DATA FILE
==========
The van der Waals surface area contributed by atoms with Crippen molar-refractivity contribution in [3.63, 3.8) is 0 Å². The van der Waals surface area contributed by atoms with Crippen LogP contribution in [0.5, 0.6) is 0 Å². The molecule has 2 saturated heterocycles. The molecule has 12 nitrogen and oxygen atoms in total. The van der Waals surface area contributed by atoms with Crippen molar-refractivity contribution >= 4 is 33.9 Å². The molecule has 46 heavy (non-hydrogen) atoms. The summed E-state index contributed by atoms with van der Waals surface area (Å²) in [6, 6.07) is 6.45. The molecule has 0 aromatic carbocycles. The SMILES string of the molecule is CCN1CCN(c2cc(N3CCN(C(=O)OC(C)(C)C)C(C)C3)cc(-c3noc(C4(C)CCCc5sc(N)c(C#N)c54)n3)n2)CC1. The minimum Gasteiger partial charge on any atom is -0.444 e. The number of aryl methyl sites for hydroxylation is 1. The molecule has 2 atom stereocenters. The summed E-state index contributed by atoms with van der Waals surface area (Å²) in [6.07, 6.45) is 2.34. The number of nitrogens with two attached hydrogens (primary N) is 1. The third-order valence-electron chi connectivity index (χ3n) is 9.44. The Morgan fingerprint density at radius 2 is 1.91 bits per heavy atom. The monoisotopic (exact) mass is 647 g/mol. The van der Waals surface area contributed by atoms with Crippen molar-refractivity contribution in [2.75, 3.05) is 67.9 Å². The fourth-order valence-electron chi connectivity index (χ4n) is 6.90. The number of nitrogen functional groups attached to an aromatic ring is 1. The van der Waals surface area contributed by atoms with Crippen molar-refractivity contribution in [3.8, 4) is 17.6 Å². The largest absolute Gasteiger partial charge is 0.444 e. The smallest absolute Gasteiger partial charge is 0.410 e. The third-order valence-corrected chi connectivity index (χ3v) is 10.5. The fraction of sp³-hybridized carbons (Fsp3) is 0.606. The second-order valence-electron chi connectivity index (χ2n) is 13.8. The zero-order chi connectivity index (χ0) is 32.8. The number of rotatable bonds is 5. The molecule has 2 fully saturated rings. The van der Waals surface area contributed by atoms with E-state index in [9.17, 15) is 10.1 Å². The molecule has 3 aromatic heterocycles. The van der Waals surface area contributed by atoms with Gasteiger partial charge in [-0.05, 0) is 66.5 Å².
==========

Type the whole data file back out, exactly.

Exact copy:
The van der Waals surface area contributed by atoms with Crippen molar-refractivity contribution in [3.63, 3.8) is 0 Å². The van der Waals surface area contributed by atoms with Crippen LogP contribution in [0.5, 0.6) is 0 Å². The molecule has 2 saturated heterocycles. The molecule has 12 nitrogen and oxygen atoms in total. The van der Waals surface area contributed by atoms with Crippen molar-refractivity contribution >= 4 is 33.9 Å². The molecule has 46 heavy (non-hydrogen) atoms. The summed E-state index contributed by atoms with van der Waals surface area (Å²) in [6, 6.07) is 6.45. The molecule has 0 aromatic carbocycles. The SMILES string of the molecule is CCN1CCN(c2cc(N3CCN(C(=O)OC(C)(C)C)C(C)C3)cc(-c3noc(C4(C)CCCc5sc(N)c(C#N)c54)n3)n2)CC1. The minimum Gasteiger partial charge on any atom is -0.444 e. The number of aryl methyl sites for hydroxylation is 1. The molecule has 2 atom stereocenters. The summed E-state index contributed by atoms with van der Waals surface area (Å²) in [6.07, 6.45) is 2.34. The number of nitrogens with two attached hydrogens (primary N) is 1. The third-order valence-electron chi connectivity index (χ3n) is 9.44. The Morgan fingerprint density at radius 2 is 1.91 bits per heavy atom. The monoisotopic (exact) mass is 647 g/mol. The van der Waals surface area contributed by atoms with Crippen molar-refractivity contribution in [2.75, 3.05) is 67.9 Å². The fourth-order valence-electron chi connectivity index (χ4n) is 6.90. The number of nitrogen functional groups attached to an aromatic ring is 1. The van der Waals surface area contributed by atoms with Crippen molar-refractivity contribution in [3.8, 4) is 17.6 Å². The largest absolute Gasteiger partial charge is 0.444 e. The smallest absolute Gasteiger partial charge is 0.410 e. The third-order valence-corrected chi connectivity index (χ3v) is 10.5. The fraction of sp³-hybridized carbons (Fsp3) is 0.606. The second-order valence-electron chi connectivity index (χ2n) is 13.8. The zero-order chi connectivity index (χ0) is 32.8. The number of rotatable bonds is 5. The molecule has 2 fully saturated rings. The van der Waals surface area contributed by atoms with E-state index in [9.17, 15) is 10.1 Å². The molecule has 3 aromatic heterocycles. The van der Waals surface area contributed by atoms with Gasteiger partial charge in [-0.05, 0) is 66.5 Å².